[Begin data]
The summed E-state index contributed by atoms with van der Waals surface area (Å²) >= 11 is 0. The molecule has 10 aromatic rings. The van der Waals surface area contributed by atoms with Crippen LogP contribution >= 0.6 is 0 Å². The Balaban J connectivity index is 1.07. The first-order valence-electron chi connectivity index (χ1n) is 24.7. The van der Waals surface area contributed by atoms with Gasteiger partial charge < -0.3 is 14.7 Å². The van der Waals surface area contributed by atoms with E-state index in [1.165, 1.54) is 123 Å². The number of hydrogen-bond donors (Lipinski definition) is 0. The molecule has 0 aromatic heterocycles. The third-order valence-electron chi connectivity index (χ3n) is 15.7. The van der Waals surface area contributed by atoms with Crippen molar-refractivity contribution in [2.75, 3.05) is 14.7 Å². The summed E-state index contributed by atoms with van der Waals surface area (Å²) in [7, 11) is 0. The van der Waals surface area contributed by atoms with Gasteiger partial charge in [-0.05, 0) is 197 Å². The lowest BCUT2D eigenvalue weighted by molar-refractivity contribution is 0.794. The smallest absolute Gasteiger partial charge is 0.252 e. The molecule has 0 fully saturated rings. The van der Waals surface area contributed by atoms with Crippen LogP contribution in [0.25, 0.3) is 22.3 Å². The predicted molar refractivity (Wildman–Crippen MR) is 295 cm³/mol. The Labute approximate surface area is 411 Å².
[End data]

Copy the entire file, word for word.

The summed E-state index contributed by atoms with van der Waals surface area (Å²) >= 11 is 0. The molecule has 10 aromatic rings. The van der Waals surface area contributed by atoms with Crippen LogP contribution >= 0.6 is 0 Å². The Balaban J connectivity index is 1.07. The first-order valence-electron chi connectivity index (χ1n) is 24.7. The van der Waals surface area contributed by atoms with Gasteiger partial charge < -0.3 is 14.7 Å². The van der Waals surface area contributed by atoms with E-state index in [1.165, 1.54) is 123 Å². The number of hydrogen-bond donors (Lipinski definition) is 0. The molecule has 0 aromatic heterocycles. The third-order valence-electron chi connectivity index (χ3n) is 15.7. The van der Waals surface area contributed by atoms with Crippen molar-refractivity contribution in [2.75, 3.05) is 14.7 Å². The summed E-state index contributed by atoms with van der Waals surface area (Å²) in [7, 11) is 0. The van der Waals surface area contributed by atoms with Gasteiger partial charge in [-0.05, 0) is 197 Å². The lowest BCUT2D eigenvalue weighted by molar-refractivity contribution is 0.794. The smallest absolute Gasteiger partial charge is 0.252 e. The molecule has 0 fully saturated rings. The van der Waals surface area contributed by atoms with Crippen LogP contribution in [0.25, 0.3) is 22.3 Å². The predicted molar refractivity (Wildman–Crippen MR) is 295 cm³/mol. The Labute approximate surface area is 411 Å².